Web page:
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Julia had been singing "softly and Tenderly" by her father’s bedside. As the last word hummed in her throat, her father reached toward her. "I want that one," he said. His eyes rose to Julia in an urgent glare. "At the funeral?" she asked. He blinked slowly. "I’ll tell Reverend Walton," she said. "You," he whispered. "You."


She thought it was because of the chorus, where Jesus asks the weary sinner to come home. She thought her father was exhausted and wanted it to be over. After all of the pain, and the morphine, and the embarrassment of his own daughter changing his soiled bed sheets, he wanted to slip away softly and tenderly. So she told him she’d sing it.


Then her father had muttered something about Jack, that he’d like to see Jack, and Julia said, "I’ll sing at the service, I can guarantee that, but there’s not a lot I can do about Jack."


In the last few weeks of her father’s life, Julia had been asked again and again to call Jack on the phone. Jack never returned Julia’s message, but an hour after the viewing began, he walked into the funeral parlor, his eyes squinting as if he were entering bright light. His hair was pulled into a tail in the back, his face unshaven. Certainly, he could have worn a proper suit and tie instead of a black tweed jacket over a collarless shirt. The woman he lived with--a nurse he met while he was in some hospital for addictions--was supposedly keeping Jack straight, as he had put it, but evidently not straight enough to dress properly and get a haircut.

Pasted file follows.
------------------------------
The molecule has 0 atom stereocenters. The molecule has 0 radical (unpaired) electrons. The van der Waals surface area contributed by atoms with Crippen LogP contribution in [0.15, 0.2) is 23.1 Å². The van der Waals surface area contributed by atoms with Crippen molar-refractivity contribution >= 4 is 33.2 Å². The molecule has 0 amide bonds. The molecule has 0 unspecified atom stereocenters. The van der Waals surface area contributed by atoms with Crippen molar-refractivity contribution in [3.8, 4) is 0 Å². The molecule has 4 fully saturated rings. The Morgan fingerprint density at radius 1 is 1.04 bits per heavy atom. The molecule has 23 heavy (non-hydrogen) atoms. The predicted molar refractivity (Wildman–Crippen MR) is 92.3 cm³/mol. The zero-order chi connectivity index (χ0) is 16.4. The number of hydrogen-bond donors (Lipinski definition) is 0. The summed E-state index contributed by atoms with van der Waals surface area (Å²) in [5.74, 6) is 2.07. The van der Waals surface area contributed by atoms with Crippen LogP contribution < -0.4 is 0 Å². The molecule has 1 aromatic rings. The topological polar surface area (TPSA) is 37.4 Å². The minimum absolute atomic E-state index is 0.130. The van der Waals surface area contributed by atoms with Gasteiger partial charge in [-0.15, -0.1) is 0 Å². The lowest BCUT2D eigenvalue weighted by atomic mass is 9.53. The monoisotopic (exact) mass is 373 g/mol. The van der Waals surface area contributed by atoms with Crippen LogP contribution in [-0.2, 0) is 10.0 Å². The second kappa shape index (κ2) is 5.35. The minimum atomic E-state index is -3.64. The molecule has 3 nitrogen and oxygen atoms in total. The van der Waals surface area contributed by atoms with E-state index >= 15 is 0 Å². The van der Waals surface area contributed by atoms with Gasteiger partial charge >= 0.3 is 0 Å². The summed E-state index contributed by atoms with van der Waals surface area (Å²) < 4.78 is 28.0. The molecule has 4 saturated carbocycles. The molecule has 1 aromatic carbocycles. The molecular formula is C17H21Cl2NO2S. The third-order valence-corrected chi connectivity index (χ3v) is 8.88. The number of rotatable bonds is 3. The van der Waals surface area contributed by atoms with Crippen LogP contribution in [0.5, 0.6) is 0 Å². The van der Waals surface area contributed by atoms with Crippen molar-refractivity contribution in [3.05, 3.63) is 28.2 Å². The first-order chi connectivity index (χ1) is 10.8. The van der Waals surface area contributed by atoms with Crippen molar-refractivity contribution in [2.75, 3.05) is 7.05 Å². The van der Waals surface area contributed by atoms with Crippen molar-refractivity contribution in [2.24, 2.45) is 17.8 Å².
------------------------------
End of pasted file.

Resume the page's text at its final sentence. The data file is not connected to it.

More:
Jack sat next to their mother on the sofa and said something to her. She put her hand to his cheek, and he bent over, laying his head on her shoulder. He began to cry and leaned into her. She put her arms around him. He sobbed while their mother held him close. Julia moved toward the sofa, close enough to hear the rapid breathing that shook her brother’s shoulders. "I should have come home," he said between sobs. "I should have come home sooner."


"You’re here now," Anna said. "It’s okay. You’re here now." Julia watched her little brother--a grown man, forty-eight years old--curled on the couch next to their mother, his face in her shoulder. Their mother’s arms were around him, her cheek rested on his bowed head, her fingers stroked his hair.

She could hardly remember the feel of her mother’s arms around her, the caress of her hands, her lips pressed to Julia’s hair. She could not recall the last time her mother had comforted her. In all the weeks Julia had taken care of her parents, there was never as much as a pat or caress from her mother. And she knew--for the rest of her mother’s life, even the rest of her own--she would never be so completely at home as Jack was on that sofa, his head resting in the curve of their mother’s neck, his tears dampening the shoulder of her cotton dress.


As she stared at Jack, she suddenly realized that the hymn had nothing to do with her father. He hadn’t been thinking of himself at all while she sang beside the hospital bed; he was thinking of Jack. The hymn was a way of asking to see Jack, a prayer to call him home.


Julia didn’t understand what it was that made her face burn. It started with a suck of air in her chest, then a rushing flame, like gas hitting a pilot light, the heat rising to her cheeks with each exhale. She decided then and there not to sing. It was too much to ask of her. A hymn to welcome home her brother was more than should be required. She turned from her brother and mother and knew with certainty that her decision was final. She’d have the bulletins recopied to omit the song. The moment would come and go at the funeral, and she would be the only one to feel the absence. The moment came and went, and she didn’t sing.

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